This article was published in USA Today on June 7, 2016.
Naina Lal Kidwai is a member of the Global Commission on the Economy and Climate, Chairman of Max Financial Services, and Chairman of FICCI Water Mission.
The United States and India are the two most populous democracies in the world and together account for more than one-fifth of global greenhouse gas emissions. Over the past few years, climate change and clean energy have emerged as central facets of our relationship.
Prime Minister Narendra Modi’s visit to Washington this week is an opportunity for him and President Obama to build on their collaborative efforts in those areas.
During Obama’s last trip to Delhi and Modi’s last trip to Washington, the two leaders launched a suite of new cooperative initiatives on climate and energy, from clean energy research, to climate risk tools, to air quality monitoring. While promising, many of these new projects could use a boost to get fully underway.
The two leaders spoke in person during the Paris climate negotiations and on the phone several times to help reach a constructive global deal. Now that India, the U.S., and 175 other countries have signed the Paris Agreement, we need to direct attention to turning these emerging cooperative initiatives to reality. The global climate depends on it.
Urban air pollution offers a good impetus for the two countries to work together. India desperately needs solutions for its pollution crisis, and the U.S. has technical know-how worth sharing. Each year, air pollution kills more than half a million people in India. The premature deaths associated with air pollution are estimated to cost more than 6% of GDP . In Delhi, it recently got so bad that doctors were prescribing that patients with severe respiratory problems simply move out of the city.
Last March, India launched its first National Air Quality Index, following the example of the US, China, and the European Union. The index, operating in 23 cities so far, monitors pollution and alerts residents when it reaches dangerous levels. One of the new joint initiatives announced when Obama visited India last year was that the EPA would bring India into its AIRNow-International monitoring program. Now is the time to move this agenda forward. Better information about air quality will help local responses, and can also be integrated into forward-looking national urban development agendas, such as the 100 Smart Cities Initiative. The EPA’s program could give urban planners the information and expertise they need to reverse the air pollution trend.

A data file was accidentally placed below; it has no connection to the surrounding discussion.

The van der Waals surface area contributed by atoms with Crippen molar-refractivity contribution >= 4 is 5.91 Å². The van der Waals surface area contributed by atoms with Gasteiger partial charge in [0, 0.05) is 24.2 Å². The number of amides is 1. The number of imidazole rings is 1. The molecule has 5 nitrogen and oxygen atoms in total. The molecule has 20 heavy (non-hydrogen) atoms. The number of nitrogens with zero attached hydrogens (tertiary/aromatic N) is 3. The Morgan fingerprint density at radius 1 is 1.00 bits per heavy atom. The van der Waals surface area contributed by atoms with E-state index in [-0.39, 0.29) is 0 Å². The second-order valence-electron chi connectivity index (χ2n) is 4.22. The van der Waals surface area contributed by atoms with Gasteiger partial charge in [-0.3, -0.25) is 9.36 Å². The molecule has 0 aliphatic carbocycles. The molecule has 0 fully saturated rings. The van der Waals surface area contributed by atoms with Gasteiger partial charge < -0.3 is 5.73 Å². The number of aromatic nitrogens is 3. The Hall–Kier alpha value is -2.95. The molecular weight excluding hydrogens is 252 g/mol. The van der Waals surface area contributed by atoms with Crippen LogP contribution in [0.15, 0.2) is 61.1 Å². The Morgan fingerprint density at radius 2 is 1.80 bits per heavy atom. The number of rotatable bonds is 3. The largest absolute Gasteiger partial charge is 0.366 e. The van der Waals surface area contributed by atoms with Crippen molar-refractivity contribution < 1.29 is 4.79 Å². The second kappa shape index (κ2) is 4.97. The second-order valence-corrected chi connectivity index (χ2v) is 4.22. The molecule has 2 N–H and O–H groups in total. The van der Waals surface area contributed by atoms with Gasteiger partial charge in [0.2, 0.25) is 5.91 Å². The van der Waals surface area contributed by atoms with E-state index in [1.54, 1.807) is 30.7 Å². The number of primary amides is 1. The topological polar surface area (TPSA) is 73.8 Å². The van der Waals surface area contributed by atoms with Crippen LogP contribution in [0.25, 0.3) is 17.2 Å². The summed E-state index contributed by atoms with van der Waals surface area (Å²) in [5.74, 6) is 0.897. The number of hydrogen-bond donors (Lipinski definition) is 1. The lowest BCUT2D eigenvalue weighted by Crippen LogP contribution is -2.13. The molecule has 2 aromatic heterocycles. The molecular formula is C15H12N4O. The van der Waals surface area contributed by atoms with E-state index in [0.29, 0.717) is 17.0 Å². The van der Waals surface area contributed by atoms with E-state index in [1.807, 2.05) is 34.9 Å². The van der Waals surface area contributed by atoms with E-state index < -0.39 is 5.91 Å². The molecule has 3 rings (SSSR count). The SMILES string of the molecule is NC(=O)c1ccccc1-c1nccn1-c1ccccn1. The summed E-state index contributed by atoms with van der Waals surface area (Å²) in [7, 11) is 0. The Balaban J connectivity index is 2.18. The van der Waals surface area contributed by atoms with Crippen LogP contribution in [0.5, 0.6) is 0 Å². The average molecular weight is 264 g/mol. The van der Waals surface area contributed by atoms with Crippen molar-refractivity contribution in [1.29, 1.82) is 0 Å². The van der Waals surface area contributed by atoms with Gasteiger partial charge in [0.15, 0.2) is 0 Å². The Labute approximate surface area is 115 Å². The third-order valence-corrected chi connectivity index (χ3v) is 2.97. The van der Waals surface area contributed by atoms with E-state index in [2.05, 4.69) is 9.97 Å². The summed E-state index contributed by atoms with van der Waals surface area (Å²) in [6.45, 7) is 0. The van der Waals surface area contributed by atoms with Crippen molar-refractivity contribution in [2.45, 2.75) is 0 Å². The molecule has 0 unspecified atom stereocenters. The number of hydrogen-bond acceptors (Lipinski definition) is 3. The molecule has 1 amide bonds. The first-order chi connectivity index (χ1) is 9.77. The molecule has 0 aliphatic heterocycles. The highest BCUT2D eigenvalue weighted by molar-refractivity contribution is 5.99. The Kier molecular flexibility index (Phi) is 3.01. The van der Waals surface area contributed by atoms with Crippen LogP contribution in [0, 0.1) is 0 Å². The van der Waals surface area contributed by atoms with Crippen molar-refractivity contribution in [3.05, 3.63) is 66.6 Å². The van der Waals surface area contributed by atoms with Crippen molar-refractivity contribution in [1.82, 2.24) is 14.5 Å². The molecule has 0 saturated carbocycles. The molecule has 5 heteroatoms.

Energy is another area where the U.S. and India have a lot to learn from each other. Three hundred million Indians lack access to modern electricity. That’s equivalent to almost the entire population of the U.S.
Many thought that India would rely primarily on coal to meet this enormous demand. Instead, India is increasingly putting its faith in renewables. When Modi entered office, he dramatically increased the national goals for solar and wind, aiming for 175 GW of renewable power by 2022. This is extremely ambitious, more than double what the US currently has installed. All this new capacity is shifting the economics of energy options. Piyush Goyal, India’s energy minister, said in April that power from new solar plants is now cheaper than from coal plants.
The Indian government is also taking concrete steps that recognize the burden of coal on the wider economy and health of its people. Two years ago, the government’s tax on coal stood at less than $1 per tonne; in March 2016 the coal cess had reached almost $6. In comparison, OECD analysis has shown that coal is among the least taxed fossil fuel in the US. If India can tax coal and bet big on solar and wind when the stakes are so high, with hundreds of millions in want of energy, the U.S. can certainly increase its renewable ambitions.
Cooperation on clean energy research is an effective way to accelerate change. For example, a new international initiative called Mission Innovation has inspired a race to the top on innovation. Thirty countries, including the US and India, have pledged to double their investment in clean energy R&D by 2020. Separately, the U.S.-India Partnership to Advance Clean Energy program has been gradually expanding in scope and ambition. The two leaders will hopefully move forward and finalize the cooperative initiatives on climate they’ve announced over the past few years. Both countries should also promise to formally join the Paris Agreement this year. That's the next step in the process and would be a decisive signal to the global community to follow suit.
This week’s visit is an opportunity to solidify the steps that Obama and Modi have taken over the past few years and energize the relationship between the US and India. And if our two countries act decisively, a more sustainable and prosperous future is possible for us all.